Stewart Hung

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since Dec 06, 2014
I resigned from my job to pursue something that is meaningful. It feels like a quest and sometimes I feel ill-prepared for it, but along the journey, I am meeting the right people, encountering obstacles, and learning how to get up after scraping my elbows. In other words, I am growing.

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Recent posts by Stewart Hung

You're welcome, Davin! It was a pleasure to create these meals for all the wonderful folk at the PDC.
3 years ago
Hi Permies,

There are an increasing number of academic institutions interested in "sustainable" farming/food systems, and I was wondering what the advantages are and what potential shortcomings could arise from working with universities or colleges.

Some advantages that I can see are: (a) a larger knowledge base, (b) more research material/land to practice new designs, and (c) name recognition of the institution.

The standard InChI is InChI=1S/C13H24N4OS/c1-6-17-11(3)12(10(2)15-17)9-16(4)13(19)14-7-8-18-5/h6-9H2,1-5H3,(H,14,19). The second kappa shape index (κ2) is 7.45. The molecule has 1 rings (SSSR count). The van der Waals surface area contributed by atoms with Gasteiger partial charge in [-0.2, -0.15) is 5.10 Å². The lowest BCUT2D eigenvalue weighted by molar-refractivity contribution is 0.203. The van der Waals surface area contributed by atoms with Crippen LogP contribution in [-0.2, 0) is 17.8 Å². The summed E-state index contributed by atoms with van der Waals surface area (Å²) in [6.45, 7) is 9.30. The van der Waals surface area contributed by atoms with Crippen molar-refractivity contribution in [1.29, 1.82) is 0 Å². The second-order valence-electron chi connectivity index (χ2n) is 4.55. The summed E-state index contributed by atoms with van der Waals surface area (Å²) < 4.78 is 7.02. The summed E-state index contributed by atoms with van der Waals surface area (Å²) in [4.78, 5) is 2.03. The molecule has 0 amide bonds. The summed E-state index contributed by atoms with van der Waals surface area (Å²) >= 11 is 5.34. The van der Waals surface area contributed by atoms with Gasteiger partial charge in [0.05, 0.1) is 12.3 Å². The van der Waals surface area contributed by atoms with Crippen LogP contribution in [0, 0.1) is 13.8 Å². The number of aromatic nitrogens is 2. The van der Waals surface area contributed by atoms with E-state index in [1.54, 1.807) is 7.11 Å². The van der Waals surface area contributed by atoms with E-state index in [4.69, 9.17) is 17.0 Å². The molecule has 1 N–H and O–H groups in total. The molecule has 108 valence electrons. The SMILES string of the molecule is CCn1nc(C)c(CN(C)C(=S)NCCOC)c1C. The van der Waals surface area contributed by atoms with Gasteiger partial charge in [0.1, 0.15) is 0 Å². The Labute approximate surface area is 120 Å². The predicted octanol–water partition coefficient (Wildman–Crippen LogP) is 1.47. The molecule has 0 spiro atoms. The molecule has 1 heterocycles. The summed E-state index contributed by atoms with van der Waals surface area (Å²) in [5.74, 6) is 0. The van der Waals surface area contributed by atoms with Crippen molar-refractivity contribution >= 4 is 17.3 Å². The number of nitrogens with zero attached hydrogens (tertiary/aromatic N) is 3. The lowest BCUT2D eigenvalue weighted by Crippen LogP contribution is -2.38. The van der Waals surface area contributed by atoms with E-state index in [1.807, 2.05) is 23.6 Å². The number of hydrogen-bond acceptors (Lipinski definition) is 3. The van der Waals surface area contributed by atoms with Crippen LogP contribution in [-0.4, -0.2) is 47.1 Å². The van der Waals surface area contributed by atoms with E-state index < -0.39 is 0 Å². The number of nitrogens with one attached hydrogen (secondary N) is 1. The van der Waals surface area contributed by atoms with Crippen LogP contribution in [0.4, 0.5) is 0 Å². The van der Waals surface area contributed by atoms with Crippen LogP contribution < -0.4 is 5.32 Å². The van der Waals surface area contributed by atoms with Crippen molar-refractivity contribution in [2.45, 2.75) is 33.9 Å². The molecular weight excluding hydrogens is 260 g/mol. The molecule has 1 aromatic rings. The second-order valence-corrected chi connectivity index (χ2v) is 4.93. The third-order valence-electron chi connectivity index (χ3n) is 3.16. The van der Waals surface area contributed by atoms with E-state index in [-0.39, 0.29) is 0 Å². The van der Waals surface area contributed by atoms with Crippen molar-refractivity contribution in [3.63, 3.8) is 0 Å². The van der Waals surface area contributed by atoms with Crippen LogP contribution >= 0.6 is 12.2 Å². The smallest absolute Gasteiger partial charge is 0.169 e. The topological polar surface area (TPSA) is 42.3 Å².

Some shortcomings: (i) they may have an agenda that is attached to the funding (e.g., Ag chemical funds or government subsidies), (ii) goals and objectives may not be aligned (primary focus on marketable foods instead of permaculture), or (iii) backing out of projects in progress.

Does anyone have experiences working with universities or institutions that they would like to share?

5 years ago
Mike, those are some good ideas about the LLC's. We have been looking at some of those ideas to see how to structure each of the nested businesses related to permaculture and value-added products (e.g., fermented foods) because each of us have different skill sets but we could use an umbrella corp (no, not like Resident Evil) for the marketing, sales, and distribution. That is thinking way too ahead because we hope that we have enough to satisfy the local customers.